Pol Pot

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Pol Pot
Personal Life
Date & Place of Birth May 19,1928
Kampong Thom Province, French Indochina
Parents Pen Saloth
Sok Nem
Claimed religion Roman Catholic (rejected)
Buddism (rejected)
Atheism
Education Wat Botum Vaddei Buddist Monastery, 1934–35
École Miche Catholic School, Phnom Penh 1935-43
Collège Preah Sihanouk at Kampong Cham 1943-47
Lycée Sisowath in Phnom Penh 1948–49
École Francaise de radio-électricité, Paris, France, 1949–52
Spouse Khieu Ponnary
Mea Son
Children Sitha (daughter)
Date & Place of Death April 15, 1998
Northern Cambodia
Manner of Death Heart failure (official)
Suicide (unofficial)
Place of Burial Cremated
Dictatorial Career
Country Cambodia
Military Service n/a
Highest rank attained n/a
Political beliefs Communism
Political party Communist Party of Kampuchea (Khmer Rouge)
Date of Dictatorship January 5, 1976
Wars started Cambodian civil war (aka "killing fields")
Number of Deaths attributed 1,800,000 to 2,500,000 est.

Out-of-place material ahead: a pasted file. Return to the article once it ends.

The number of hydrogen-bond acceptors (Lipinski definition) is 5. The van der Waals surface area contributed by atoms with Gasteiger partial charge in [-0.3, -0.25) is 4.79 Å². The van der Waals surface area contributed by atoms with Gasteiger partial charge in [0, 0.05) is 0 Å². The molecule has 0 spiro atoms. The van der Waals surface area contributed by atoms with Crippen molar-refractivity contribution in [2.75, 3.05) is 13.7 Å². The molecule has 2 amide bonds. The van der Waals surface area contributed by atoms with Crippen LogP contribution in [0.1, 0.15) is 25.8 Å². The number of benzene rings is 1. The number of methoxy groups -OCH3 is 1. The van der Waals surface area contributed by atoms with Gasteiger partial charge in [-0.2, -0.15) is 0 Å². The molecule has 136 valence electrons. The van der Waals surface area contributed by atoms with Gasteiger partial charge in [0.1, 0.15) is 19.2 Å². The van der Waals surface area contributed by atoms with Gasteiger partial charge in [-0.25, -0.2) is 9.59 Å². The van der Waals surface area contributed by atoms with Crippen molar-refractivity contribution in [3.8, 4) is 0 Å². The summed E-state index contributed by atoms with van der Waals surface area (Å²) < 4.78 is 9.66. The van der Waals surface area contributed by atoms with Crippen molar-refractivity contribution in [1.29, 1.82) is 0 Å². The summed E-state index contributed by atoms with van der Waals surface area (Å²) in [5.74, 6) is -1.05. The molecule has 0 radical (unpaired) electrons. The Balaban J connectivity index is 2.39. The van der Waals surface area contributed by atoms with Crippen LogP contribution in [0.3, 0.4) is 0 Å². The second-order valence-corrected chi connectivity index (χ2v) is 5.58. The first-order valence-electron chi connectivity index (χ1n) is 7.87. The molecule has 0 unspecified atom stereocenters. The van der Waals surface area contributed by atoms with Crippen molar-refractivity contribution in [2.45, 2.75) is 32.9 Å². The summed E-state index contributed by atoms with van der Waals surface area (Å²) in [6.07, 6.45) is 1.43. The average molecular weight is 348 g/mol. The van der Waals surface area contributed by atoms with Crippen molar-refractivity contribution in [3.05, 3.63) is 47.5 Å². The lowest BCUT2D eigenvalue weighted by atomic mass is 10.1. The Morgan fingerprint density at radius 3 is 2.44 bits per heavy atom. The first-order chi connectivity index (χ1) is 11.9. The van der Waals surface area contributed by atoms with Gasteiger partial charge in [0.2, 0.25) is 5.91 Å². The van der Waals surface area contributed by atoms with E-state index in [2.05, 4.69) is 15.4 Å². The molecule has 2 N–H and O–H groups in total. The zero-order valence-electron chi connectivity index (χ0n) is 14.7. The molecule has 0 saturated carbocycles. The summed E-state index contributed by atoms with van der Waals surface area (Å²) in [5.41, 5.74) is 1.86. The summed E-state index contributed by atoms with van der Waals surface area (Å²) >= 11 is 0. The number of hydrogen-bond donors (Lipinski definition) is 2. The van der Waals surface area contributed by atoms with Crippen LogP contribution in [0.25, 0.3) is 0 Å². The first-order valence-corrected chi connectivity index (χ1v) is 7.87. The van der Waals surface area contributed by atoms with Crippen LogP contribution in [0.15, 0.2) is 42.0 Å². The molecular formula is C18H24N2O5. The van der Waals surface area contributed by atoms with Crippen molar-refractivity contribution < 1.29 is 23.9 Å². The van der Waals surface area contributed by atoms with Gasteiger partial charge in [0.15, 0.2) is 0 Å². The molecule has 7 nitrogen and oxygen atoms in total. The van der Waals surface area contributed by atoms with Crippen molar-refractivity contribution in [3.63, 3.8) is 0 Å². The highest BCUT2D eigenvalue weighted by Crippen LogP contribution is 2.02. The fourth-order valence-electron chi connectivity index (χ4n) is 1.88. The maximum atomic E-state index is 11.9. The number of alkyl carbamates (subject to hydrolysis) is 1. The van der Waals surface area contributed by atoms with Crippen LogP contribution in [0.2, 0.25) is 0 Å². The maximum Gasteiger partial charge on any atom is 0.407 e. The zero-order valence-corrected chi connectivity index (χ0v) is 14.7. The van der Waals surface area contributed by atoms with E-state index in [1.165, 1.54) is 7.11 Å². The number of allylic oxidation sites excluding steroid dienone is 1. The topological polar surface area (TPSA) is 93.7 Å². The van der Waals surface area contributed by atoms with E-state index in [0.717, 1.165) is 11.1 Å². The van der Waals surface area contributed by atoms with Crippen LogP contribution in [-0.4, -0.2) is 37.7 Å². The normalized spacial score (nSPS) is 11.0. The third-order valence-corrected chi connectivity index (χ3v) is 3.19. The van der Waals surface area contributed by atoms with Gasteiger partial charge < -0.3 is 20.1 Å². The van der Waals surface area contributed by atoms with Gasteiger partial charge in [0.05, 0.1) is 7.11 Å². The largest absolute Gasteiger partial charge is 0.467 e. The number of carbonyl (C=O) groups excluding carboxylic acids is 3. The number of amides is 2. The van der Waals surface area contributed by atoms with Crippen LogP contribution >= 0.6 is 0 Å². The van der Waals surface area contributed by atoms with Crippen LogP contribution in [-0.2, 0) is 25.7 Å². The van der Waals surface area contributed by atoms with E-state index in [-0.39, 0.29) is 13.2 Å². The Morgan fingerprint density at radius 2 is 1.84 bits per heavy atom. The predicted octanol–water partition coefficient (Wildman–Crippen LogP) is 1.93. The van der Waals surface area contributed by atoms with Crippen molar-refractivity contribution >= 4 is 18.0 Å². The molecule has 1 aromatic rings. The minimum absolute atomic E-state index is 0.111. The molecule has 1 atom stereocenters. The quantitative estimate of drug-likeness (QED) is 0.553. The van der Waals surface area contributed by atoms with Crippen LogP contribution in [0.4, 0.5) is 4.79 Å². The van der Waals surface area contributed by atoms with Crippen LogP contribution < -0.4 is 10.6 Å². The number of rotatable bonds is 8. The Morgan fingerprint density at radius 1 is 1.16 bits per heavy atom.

Pol Pot (born Saloth Sar May 19,1928-1998) was the ruthless Cambodian Communist dictator and genocidist responsible for killing 1-3 million Cambodians in the late 1970s (nearly a third of the Cambodian population). Anyone thought to be intellectual was murdered, including the killing of people simply for knowing a foreign language or even merely wearing glasses. Pol Pot held power through a combination of enormous charm and complete ruthlessness. He is infamous for being a communist who apparently did not even like to read the works of Marx.

When Pol Pot took over Cambodia in 1975, he abolished private property, money, schools and religion and converted everything back to an agricultural society.[1] He emptied the cities. His Khmer Rouge government fell in 1979 when the communist country of Vietnam invaded Cambodia after a series of violent border confrontations, and Pol Pot fled to the northern jungle with his forces. Pol Pot was popular in China, because they believed Cambodia would be a counterbalance to Vietnam, which was friendly with the Soviet Union. The Chinese support for Pol Pot was a reason he was not ousted earlier to disowned by the communist movement.

An Oscar-winning film about his dictatorship, The Killing Fields brought a wider knowledge of his atrocities, but only years after they had taken place. The United States and other Asian nations were blamed for once supporting him in order to counter Vietnam next door.

There was a bloody power struggle within the Khmer Rouge in 1997. Pol Pot was then arrested by his former supporters in July 1997. They charged him with treason but a "people's tribunal" merely sentenced him to house arrest for life.

References

  1. http://news.bbc.co.uk/2/hi/asia-pacific/8350313.stm
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